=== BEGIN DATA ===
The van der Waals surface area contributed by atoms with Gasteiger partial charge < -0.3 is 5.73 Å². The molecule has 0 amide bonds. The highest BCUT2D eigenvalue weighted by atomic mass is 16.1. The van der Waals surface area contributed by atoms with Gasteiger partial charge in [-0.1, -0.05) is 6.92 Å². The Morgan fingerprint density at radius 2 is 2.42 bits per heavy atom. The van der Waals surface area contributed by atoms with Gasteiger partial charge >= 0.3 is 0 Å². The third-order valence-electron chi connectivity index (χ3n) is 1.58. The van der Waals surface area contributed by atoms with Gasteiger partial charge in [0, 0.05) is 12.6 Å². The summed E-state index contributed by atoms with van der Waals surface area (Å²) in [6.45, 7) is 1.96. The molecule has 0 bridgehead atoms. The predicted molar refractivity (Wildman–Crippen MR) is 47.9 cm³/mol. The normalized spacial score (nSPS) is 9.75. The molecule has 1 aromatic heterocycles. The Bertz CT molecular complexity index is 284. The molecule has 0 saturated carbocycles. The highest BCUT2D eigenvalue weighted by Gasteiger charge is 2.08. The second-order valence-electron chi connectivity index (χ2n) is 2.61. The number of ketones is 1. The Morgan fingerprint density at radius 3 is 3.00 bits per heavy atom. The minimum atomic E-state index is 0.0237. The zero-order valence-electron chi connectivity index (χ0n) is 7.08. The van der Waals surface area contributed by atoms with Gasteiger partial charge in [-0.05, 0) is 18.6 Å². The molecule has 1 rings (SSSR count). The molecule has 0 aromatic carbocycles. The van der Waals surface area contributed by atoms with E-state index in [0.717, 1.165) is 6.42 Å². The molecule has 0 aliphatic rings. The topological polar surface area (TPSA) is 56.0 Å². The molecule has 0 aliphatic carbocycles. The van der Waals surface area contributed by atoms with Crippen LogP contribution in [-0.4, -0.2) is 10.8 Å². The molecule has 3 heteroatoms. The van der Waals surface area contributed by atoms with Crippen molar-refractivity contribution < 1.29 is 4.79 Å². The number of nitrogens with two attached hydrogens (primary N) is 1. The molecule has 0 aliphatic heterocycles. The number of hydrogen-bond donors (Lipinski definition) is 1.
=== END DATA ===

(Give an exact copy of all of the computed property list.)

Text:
The van der Waals surface area contributed by atoms with Gasteiger partial charge < -0.3 is 5.73 Å². The molecule has 0 amide bonds. The highest BCUT2D eigenvalue weighted by atomic mass is 16.1. The van der Waals surface area contributed by atoms with Gasteiger partial charge in [-0.1, -0.05) is 6.92 Å². The Morgan fingerprint density at radius 2 is 2.42 bits per heavy atom. The van der Waals surface area contributed by atoms with Gasteiger partial charge >= 0.3 is 0 Å². The third-order valence-electron chi connectivity index (χ3n) is 1.58. The van der Waals surface area contributed by atoms with Gasteiger partial charge in [0, 0.05) is 12.6 Å². The summed E-state index contributed by atoms with van der Waals surface area (Å²) in [6.45, 7) is 1.96. The molecule has 0 bridgehead atoms. The predicted molar refractivity (Wildman–Crippen MR) is 47.9 cm³/mol. The normalized spacial score (nSPS) is 9.75. The molecule has 1 aromatic heterocycles. The Bertz CT molecular complexity index is 284. The molecule has 0 saturated carbocycles. The highest BCUT2D eigenvalue weighted by Gasteiger charge is 2.08. The second-order valence-electron chi connectivity index (χ2n) is 2.61. The number of ketones is 1. The Morgan fingerprint density at radius 3 is 3.00 bits per heavy atom. The minimum atomic E-state index is 0.0237. The zero-order valence-electron chi connectivity index (χ0n) is 7.08. The van der Waals surface area contributed by atoms with Gasteiger partial charge in [-0.05, 0) is 18.6 Å². The molecule has 1 rings (SSSR count). The molecule has 0 aromatic carbocycles. The van der Waals surface area contributed by atoms with E-state index in [0.717, 1.165) is 6.42 Å². The molecule has 0 aliphatic rings. The topological polar surface area (TPSA) is 56.0 Å². The molecule has 0 aliphatic carbocycles. The van der Waals surface area contributed by atoms with Crippen LogP contribution in [-0.4, -0.2) is 10.8 Å². The molecule has 3 heteroatoms. The van der Waals surface area contributed by atoms with Crippen molar-refractivity contribution < 1.29 is 4.79 Å². The number of nitrogens with two attached hydrogens (primary N) is 1. The molecule has 0 aliphatic heterocycles. The number of hydrogen-bond donors (Lipinski definition) is 1.